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The Power of Recycling

November 30th, 2021 · Weird Things About Me

The Power of Recycling


I inherited a bunch of stuff when my dear friend Uta passed away a few years ago.  One thing was her old laptop.  I wiped it clean of her personal files, and always thought I might use it, but it’s a PC and I’m a Mac guy, and “once you go Mac you never go back,” and so the thing just sat here for years.

I finally went to sell it online, and when I opened it up there were now vertical lines through the screen, meaning it was either failing with age or maybe something banged it while it’s been sitting around.  Either way, I couldn’t really sell it, so I looked into how to recycle laptops, and the nearby Staples office supply store accepts them.

I planned a trip over there — it’s about 5 miles away — I hadn’t been since the pandemic, and there was a couple things I had to pick up anyway, and they also recycle pens (if you can believe that!), and batteries, and ink cartridges.  Ever since I learned about this upon relocating to Jokeville, I been throwing all three used items in an old coffee tin in the garage, and it was starting to overflow, so it was a good time to do a huge drop-off to their various recycling bins.

When I got about a half-mile from the store I started thinking about what they do with the old computers and figured they probably didn’t try to find them new homes.  I realized this thing still worked even though it had some lines through the screen, and maybe there’d be somebody who would love a free working laptop, rather than just dumping it for parts.  I almost turned around, but I was nearly at the store, so I kept going to at least drop off the pens, batteries & toner and pick up the couple of staples (ha-ha).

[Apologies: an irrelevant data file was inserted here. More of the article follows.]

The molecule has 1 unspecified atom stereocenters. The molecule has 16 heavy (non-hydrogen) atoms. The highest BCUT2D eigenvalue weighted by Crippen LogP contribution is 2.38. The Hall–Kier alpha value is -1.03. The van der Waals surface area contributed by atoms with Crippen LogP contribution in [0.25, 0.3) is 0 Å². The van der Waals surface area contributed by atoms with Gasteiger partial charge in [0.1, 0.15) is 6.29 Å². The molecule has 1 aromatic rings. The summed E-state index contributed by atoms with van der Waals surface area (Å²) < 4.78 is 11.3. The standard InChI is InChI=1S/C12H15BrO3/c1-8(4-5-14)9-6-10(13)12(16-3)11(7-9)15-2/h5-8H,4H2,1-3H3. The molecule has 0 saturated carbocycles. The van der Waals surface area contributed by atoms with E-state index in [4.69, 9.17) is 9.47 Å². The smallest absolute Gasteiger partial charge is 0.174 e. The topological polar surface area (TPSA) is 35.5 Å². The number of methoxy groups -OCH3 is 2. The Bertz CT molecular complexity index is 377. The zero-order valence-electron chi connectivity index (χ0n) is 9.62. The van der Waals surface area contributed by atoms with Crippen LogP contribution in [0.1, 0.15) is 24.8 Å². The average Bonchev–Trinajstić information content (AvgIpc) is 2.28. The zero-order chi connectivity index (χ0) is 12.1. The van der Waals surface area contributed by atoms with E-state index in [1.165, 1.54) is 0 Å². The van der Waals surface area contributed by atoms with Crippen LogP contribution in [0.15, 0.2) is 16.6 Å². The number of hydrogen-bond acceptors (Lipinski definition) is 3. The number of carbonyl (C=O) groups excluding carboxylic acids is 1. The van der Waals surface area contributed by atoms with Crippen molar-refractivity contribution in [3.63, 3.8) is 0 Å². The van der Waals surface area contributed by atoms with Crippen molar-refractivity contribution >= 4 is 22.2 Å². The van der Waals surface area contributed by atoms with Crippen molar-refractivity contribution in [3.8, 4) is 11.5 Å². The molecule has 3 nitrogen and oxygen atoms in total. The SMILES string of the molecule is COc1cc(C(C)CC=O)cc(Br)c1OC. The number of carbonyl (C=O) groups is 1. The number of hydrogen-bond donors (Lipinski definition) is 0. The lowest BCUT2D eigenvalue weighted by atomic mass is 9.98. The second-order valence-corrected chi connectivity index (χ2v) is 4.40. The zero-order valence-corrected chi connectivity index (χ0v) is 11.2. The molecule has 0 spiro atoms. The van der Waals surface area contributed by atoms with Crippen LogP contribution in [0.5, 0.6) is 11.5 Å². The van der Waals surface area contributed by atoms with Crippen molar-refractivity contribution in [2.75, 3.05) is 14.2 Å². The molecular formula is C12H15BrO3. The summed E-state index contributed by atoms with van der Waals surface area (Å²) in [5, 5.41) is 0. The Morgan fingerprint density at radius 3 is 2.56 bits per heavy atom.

I talked to a manager there and he confirmed the old computers were broken down for parts.  He didn’t know what the hell they did with the old pens.  🙂

When I got home, I took a picture of the laptop, and posted it on the Free Stuff in Oakville Facebook group, and within a minute, people started asking for it, including a woman who said her grade 9 daughter “who’s a great kid” accidentally dropped hers.  “She was absolutely devastated,” including cuz all the other kids in her class are sitting with their laptops on their desks and she doesn’t have one, and how the family was saving up for a new one — but now the mother’s coming over to pick it up, and the unit will live an extended life in deserving & desirous young hands.

I could have just junked it — but because Staples recycled, and I had a ton of other stuff to take there anyway prompting me to make the drive over, and it was in that process that the lightbulb went on to find a user.

The lesson is — save up your batteries, pens & ink cartridges in the garage for a once-a-year drop-off — and if you’ve got something that still even barely works, list it on a “Free” group in your town (on Facebook or other), and there’s gonna be SOMEbody out there who could *really* use it and be ever so grateful for the chance.


recycled PC laptop